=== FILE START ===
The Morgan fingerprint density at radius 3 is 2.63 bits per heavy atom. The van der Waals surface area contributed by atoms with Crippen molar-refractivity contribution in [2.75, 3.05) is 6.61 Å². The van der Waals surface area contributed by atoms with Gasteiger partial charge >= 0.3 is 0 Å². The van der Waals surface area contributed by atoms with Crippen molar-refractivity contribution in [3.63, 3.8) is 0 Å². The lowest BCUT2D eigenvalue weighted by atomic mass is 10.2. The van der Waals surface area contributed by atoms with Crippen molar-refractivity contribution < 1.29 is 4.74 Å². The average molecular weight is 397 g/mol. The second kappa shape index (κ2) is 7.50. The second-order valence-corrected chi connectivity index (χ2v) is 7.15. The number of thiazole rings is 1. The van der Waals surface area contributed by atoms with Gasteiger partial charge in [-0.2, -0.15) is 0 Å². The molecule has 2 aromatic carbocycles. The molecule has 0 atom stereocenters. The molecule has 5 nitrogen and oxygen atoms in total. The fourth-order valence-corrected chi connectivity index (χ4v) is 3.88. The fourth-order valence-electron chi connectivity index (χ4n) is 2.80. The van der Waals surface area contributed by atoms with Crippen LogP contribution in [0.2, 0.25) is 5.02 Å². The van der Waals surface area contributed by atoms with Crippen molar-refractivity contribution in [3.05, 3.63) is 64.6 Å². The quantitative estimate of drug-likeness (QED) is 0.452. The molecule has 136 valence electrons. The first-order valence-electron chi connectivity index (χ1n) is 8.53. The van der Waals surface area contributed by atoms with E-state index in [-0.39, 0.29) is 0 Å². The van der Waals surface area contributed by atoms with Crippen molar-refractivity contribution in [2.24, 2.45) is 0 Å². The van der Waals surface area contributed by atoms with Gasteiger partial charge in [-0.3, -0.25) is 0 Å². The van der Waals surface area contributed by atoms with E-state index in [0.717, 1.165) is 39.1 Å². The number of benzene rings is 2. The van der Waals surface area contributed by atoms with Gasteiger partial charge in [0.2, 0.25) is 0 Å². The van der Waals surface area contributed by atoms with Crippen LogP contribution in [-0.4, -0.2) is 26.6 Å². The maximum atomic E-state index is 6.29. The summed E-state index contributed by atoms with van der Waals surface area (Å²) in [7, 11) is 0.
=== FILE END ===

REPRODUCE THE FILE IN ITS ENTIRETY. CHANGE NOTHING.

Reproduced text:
The Morgan fingerprint density at radius 3 is 2.63 bits per heavy atom. The van der Waals surface area contributed by atoms with Crippen molar-refractivity contribution in [2.75, 3.05) is 6.61 Å². The van der Waals surface area contributed by atoms with Gasteiger partial charge >= 0.3 is 0 Å². The van der Waals surface area contributed by atoms with Crippen molar-refractivity contribution in [3.63, 3.8) is 0 Å². The lowest BCUT2D eigenvalue weighted by atomic mass is 10.2. The van der Waals surface area contributed by atoms with Crippen molar-refractivity contribution < 1.29 is 4.74 Å². The average molecular weight is 397 g/mol. The second kappa shape index (κ2) is 7.50. The second-order valence-corrected chi connectivity index (χ2v) is 7.15. The number of thiazole rings is 1. The van der Waals surface area contributed by atoms with Gasteiger partial charge in [-0.2, -0.15) is 0 Å². The molecule has 2 aromatic carbocycles. The molecule has 0 atom stereocenters. The molecule has 5 nitrogen and oxygen atoms in total. The fourth-order valence-corrected chi connectivity index (χ4v) is 3.88. The fourth-order valence-electron chi connectivity index (χ4n) is 2.80. The van der Waals surface area contributed by atoms with Crippen LogP contribution in [0.2, 0.25) is 5.02 Å². The van der Waals surface area contributed by atoms with Crippen molar-refractivity contribution in [3.05, 3.63) is 64.6 Å². The quantitative estimate of drug-likeness (QED) is 0.452. The molecule has 136 valence electrons. The first-order valence-electron chi connectivity index (χ1n) is 8.53. The van der Waals surface area contributed by atoms with E-state index in [-0.39, 0.29) is 0 Å². The van der Waals surface area contributed by atoms with Crippen molar-refractivity contribution in [2.24, 2.45) is 0 Å². The van der Waals surface area contributed by atoms with Gasteiger partial charge in [-0.3, -0.25) is 0 Å². The van der Waals surface area contributed by atoms with E-state index in [0.717, 1.165) is 39.1 Å². The number of benzene rings is 2. The van der Waals surface area contributed by atoms with Gasteiger partial charge in [0.2, 0.25) is 0 Å². The van der Waals surface area contributed by atoms with Crippen LogP contribution in [-0.4, -0.2) is 26.6 Å². The maximum atomic E-state index is 6.29. The summed E-state index contributed by atoms with van der Waals surface area (Å²) in [7, 11) is 0.